India’s Festival Spending Grows Despite Concerns Over Inflation And Global Slowdown
October 15, 2022: Online and offline sales during the Hindu festival period that begins in the last week of September and lasts until the beginning of November are estimated to exceed $27 billion.
Indian consumers are enjoying everything from cars, houses and TVs to travel and jewelry in the festive season that started last month, according to early data, giving a boost to growth prospects despite economic pessimism in other parts of the world. .
Online and offline sales during the Hindu festival period that begins in the last week of September and lasts until the beginning of November are estimated to exceed $27 billion, almost double the amount in the same period before COVID in 2019, and nearly 25% more than last year, according to industry estimates.
The sales would include nearly $15.2 billion in offline sales, compared to around $8.5 billion in 2019, according to the All India Confederation of Merchants (CAIT).
This year will also see sales worth $11.8 billion on online platforms like Amazon and Walmart’s Flipkart, according to Redseer, a market consultancy.
Retail sales always peak between October and November, when the nation of 1.4 billion people celebrates the major festivals of Dussehra and Diwali. It is also an auspicious time of year to get married, according to Hindu belief.
But this year’s increase is much higher, mainly due to pent-up demand as COVID-19 recedes after two years of ravaging the country, as well as a rise in wages and an increase in jobs to as the economy recovers, industry leaders said.
“After two years of pandemic fatigue, Indian consumers are upbeat ahead of festivals,” said Sanjay Kothari, associate partner at Redseer, adding that online sales were up nearly a fifth in the first week of the season. compared to last year.
With a four-fold increase in online shoppers since 2018 to nearly 200 million, and demand for items like mobile phones and fashion apparel spreading to small towns, such sales are likely to remain strong for at least the next three years. months, he said.
“We hadn’t been out of town since the COVID outbreak, but we decided to have a little fun this year during the festivals,” said Manoj Kumar Das, a 53-year-old tea vendor in Bhubaneswar, the capital of the eastern state of Odisha.
Das, who earns about 30,000 rupees ($364) a month, said he spent more than 50,000 rupees on a seven-day vacation, as well as buying new clothes for his family this year.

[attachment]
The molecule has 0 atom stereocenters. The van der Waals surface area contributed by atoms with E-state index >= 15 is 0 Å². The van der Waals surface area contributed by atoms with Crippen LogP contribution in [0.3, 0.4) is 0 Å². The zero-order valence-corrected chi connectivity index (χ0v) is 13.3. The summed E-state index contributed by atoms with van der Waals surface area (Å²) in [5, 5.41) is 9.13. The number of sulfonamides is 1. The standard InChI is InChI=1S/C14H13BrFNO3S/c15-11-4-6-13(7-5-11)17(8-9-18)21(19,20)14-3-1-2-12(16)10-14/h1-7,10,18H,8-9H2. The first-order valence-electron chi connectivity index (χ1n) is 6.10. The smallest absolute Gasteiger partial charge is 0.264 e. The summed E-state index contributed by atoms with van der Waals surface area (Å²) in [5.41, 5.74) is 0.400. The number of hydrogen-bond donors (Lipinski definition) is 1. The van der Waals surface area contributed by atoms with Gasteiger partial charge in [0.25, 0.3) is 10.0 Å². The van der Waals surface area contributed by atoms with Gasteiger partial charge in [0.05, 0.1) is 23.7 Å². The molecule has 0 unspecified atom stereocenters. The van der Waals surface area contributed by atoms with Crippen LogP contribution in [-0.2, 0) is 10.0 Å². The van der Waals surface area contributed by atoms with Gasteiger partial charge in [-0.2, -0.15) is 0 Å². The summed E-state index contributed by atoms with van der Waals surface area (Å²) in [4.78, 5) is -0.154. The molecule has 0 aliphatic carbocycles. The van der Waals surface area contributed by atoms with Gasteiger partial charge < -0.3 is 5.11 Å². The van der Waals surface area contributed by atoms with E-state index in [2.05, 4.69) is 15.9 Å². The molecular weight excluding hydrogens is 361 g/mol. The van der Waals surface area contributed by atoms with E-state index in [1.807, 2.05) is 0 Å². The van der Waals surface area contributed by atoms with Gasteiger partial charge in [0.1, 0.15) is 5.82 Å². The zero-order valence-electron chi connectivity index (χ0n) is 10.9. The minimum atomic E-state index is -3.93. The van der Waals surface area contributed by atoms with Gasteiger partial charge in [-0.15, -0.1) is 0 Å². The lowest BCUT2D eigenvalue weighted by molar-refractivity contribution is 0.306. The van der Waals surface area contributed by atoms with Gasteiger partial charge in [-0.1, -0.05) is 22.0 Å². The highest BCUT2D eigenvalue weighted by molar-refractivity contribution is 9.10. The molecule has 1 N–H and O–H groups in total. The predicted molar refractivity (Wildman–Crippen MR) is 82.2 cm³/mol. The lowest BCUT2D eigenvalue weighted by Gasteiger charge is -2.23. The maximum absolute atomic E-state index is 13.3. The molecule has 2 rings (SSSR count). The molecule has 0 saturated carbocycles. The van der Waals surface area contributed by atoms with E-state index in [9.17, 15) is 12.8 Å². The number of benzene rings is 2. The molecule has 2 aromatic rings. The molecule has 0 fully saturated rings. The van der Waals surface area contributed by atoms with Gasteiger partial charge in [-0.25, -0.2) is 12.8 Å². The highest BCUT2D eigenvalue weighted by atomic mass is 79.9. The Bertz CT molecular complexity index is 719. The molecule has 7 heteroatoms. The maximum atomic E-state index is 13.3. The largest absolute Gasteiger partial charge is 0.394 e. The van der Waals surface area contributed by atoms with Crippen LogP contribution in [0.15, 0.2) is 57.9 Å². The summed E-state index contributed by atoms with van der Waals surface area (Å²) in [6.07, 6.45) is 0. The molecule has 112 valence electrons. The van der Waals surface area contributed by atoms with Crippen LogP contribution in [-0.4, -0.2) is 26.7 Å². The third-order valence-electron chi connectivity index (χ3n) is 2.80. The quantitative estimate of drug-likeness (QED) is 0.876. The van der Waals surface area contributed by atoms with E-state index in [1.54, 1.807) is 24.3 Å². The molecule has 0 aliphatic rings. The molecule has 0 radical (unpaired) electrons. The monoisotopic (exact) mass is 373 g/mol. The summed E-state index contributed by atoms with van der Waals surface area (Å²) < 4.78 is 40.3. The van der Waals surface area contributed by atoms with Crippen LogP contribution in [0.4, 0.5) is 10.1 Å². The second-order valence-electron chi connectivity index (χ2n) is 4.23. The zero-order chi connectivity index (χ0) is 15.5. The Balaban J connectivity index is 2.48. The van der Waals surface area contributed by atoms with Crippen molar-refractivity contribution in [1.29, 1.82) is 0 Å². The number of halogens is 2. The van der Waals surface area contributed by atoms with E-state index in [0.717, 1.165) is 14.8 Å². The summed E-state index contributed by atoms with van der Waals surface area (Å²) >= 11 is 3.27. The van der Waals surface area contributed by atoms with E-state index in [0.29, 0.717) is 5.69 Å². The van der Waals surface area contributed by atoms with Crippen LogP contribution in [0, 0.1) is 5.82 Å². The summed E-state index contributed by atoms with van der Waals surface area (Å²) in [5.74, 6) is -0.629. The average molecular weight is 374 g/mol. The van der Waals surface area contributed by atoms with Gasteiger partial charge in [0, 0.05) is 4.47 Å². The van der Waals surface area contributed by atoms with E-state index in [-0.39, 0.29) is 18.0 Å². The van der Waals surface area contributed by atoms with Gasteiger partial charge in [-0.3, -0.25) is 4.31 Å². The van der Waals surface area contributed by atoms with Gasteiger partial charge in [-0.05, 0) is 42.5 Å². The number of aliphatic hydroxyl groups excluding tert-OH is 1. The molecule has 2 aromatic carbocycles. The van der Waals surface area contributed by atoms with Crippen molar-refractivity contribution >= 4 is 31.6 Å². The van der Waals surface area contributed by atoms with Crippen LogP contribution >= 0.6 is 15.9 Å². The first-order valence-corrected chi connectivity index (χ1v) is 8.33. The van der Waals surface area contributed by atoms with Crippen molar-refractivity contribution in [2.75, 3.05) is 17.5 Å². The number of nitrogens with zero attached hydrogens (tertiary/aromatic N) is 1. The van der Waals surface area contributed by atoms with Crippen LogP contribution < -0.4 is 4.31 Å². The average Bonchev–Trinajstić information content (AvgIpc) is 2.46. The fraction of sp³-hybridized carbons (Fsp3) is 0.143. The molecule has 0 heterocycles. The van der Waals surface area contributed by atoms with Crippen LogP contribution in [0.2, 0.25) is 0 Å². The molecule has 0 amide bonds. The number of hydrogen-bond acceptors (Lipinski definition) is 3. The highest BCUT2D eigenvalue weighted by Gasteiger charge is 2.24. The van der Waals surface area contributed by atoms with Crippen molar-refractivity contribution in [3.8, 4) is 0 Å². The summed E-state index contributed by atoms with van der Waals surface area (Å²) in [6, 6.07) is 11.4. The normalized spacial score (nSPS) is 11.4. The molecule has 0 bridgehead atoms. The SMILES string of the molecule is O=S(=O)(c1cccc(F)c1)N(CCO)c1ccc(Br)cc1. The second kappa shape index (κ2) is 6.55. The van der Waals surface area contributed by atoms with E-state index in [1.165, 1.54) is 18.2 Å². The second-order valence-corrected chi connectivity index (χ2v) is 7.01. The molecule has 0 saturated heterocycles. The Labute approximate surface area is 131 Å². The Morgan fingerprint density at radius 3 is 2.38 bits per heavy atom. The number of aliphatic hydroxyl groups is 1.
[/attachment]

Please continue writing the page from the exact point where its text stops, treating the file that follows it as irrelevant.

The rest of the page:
Car sales, including two-wheelers, rose 57% during the nine most auspicious days of the Hindu calendar this month compared to last year, and were almost a fifth higher compared to the pre-pandemic period in 2019, according to the Federation. of Associations of Automobile Dealers.
In the country’s seven major cities, home sales in the September quarter were up nearly 70% from a year earlier, according to a report by consulting firm JLL, as builders offered festival discounts.
The boom in India comes despite economic challenges in other parts of the world, with rising inflation following the Russia-Ukraine war and sharply higher interest rates.
Countries that account for a third of global output are expected to be in recession next year, the IMF said.
In India, lending rates have also risen around 150 basis points from May as the central bank moved to combat consumer inflation, which hit a five-month high of 7.41% year-on-year in September.
But economists said the feeling in India was that inflation had peaked as economic activity recovered. Rising consumer demand is expected to support economic growth of around 6.5% in the fiscal year ending March 2023, the highest among the world’s major economies.
CLOTHES, JEWELRY AND CARS
Retailers in Delhi’s Chandni Chowk jewelery and cloth markets and in the states of Uttar Pradesh, Gujarat, Odisha and Kerala reported a big pick-up in demand, especially in urban areas.
However, rural demand remained weak due to lower wage growth compared to cities, traders said, and possibly due to unseasonal rains in October that affected crops.
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